Viral load is shown as copy number per pancreas instead of per gram tissue because the isolation of intact pancreatic RNA requires rapid harvesting and processing in order to overcome the inherent problem of high RNase levels in the pancreas. Pancreases that are processed for RNA isolation are not weighed because any delay in processing activates pancreatic RNases, resulting in degraded RNA samples.
Gene expression was quantified using the TaqMan Gene Expression Assay in a two-step RT-PCR and a TaqMan Low Density Array (LDA), a 384-well micro fluidic card, preloaded with appropriate PCR primers and probes (Applied Biosystems). Total pancreatic RNA was reverse-transcribed with M-MLV RT and random hexamers in a reaction volume of 25 μl using standard conditions. Briefly, random hexamers (Invitrogen, Carlsbad, CA) were added to 3 μg total RNA which was denatured at 90°C. Samples were frozen immediately on dry ice and then thawed slowly on ice. After the addition of a cocktail containing dNTPs (1mM) (Roche, Basel, Switzerland), RNasin (Promega, Madison, WI), DTT (0.1M), and M-MLV RT, the reaction was incubated at 37°C, heat-inactivated at 70°C, and cDNAs were stored at −80°C. 100 ng of cDNA were mixed with Taqman Fast Universal PCR Master Mix (Applied Biosystems) to a final 1X concentration and approximately 2 ng of the cDNA solution were applied to each of 48 wells in the LDA card. PCR amplification was carried out in an Applied Biosystems 7900HT Fast Real-Time PCR System. Eight pancreatic samples were analyzed simultaneously for the expression of 47 genes and 18S ribosomal RNA in one 384-well LDA card. The LDA card contained three possible controls, 18S RNA, Egf, and Slc2a2/Glut-2. The expression of Egf remained unchanged during CVB4-V infection while the expression of both 18S RNA and Slc2a2 varied over the course of the infection. As a result, expression of test genes was normalized to that of Egf. The expression of one additional gene, RORγt, not present on the LDA card, was quantified using the TaqMan Gene Expression Assay in a two-step RT-PCR in a single-tube format, with the Applied Biosystems 7500 Real-Time PCR System. The expression of RORγt was again normalized to that of Egf.
The study focused on pancreatic gene expression at multiple time points in two treatment groups, CVB4-V-infected BALB/c mice and CVB4-V-infected IL-10 KO mice. Three to five mice per strain were analyzed at each time point and gene expression was quantified by a comparative Ct method (Applied Biosystems). The Ct value of each test gene in each organ was normalized to that of the control gene, Egf. The resulting [delta] Ct values for samples from each time point were then averaged. Since the goal of the study was to evaluate the magnitude of gene expression over time within a single treatment group and between treatment groups, a reference group was needed. The reference group chosen for all except one test gene was CVB4-V-infected BALB/c mice, 2 dpi, because gene expression was very low or undetectable prior to this time point. For the one other test gene, RORγt, the reference group was CVB4-V-infected BALB/c mice at 4 dpi. The change in gene expression is represented as a fold-change which was calculated by determining 2–ddCt (ddCt = averaged [delta]Ct (specific time point)- averaged [delta]Ct BALB/c 2dpi). As a result, for all genes except RORγt, the relative expression in CVB4-V-infected BALB/c mice at 2 dpi is 1. For RORγt, the relative expression in CVB4-V-infected BALB/c mice at 4 dpi is 1.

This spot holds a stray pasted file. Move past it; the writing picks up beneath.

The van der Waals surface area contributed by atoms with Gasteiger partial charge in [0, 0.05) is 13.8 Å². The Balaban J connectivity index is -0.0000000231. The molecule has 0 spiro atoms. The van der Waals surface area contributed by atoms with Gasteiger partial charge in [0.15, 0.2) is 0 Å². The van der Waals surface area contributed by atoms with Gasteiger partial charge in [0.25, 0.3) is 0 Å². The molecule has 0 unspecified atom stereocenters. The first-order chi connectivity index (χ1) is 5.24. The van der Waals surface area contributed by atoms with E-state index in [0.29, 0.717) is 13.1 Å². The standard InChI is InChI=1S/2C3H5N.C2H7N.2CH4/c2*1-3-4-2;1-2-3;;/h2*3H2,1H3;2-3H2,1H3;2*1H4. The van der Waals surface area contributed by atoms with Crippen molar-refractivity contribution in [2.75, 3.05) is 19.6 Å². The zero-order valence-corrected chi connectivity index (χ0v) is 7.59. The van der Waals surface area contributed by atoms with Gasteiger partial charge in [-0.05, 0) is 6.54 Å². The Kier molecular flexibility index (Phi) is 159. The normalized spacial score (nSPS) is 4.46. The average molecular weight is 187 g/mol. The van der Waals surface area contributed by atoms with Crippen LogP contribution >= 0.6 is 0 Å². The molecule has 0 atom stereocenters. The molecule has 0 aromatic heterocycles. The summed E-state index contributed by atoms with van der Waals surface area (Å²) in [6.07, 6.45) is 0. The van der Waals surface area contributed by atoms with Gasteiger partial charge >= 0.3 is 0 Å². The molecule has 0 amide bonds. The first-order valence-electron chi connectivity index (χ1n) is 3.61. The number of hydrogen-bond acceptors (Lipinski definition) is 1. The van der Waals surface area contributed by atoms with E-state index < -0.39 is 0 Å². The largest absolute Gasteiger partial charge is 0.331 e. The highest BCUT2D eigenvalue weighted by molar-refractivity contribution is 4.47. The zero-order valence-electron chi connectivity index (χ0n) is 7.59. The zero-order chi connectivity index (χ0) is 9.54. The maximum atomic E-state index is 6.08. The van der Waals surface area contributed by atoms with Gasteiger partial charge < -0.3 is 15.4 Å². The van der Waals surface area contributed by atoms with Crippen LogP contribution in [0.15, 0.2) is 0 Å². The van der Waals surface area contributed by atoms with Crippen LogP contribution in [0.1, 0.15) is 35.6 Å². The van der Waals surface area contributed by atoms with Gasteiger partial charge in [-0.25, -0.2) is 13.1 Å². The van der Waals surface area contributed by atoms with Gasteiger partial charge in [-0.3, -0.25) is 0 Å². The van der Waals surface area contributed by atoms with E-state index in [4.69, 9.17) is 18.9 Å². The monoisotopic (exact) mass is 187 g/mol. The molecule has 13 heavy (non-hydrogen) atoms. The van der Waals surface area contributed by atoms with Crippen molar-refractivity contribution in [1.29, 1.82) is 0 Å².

Organs, harvested at various time points after infection, were frozen immediately on dry ice and placed in 1ml of lysis buffer containing protease inhibitors (50mM Tris, 150mM NaCl, 2mM EDTA, 1% NP40, 30μM PMSF, 420μM leupeptin, 0.02% aprotinin, 3mM NaN3). Organs were homogenized in a mini-beater (Biospec Products, Bartlesville, OK) using 1 mm Zirconia beads (Biospec Products). After a clarifying spin at 10,000×g for 10 min at 4°C, the supernatants were stored frozen at −80°C. Cytokines and chemokines in pancreatic homogenates were measured using a multiplex bead-based assay, Luminex (Invitrogen), according to the manufacturer's protocol. Three to six organs were analyzed individually at each time point.
For some genes, the kinetics of peak mRNA expression differed between CVB4-V-infected BALB/c mice and CVB4-V-infected IL-10 KO mice. The variable nature of the kinetics of gene expression was captured by clustering cytokines on an arbitrary weighting of three characteristics of the profile during the early viral phase of disease (1-8 dpi): time of peak occurrence (P, 10%); percent area of the peak (A, 20%); and shift in day of maximal response (S, 70%). The results are insensitive to changes in the weightings. The resulting cytokine scores (0.1P+0.2A+0.7S) were then subjected to an agglomerative hierarchical clustering algorithm (Kaufman, L. et al., 1990) using a Euclidean distance metric between the scores. The clustering analysis allowed us to identify four kinetically distinct groups of genes in infected BALB/c mice (Table 1).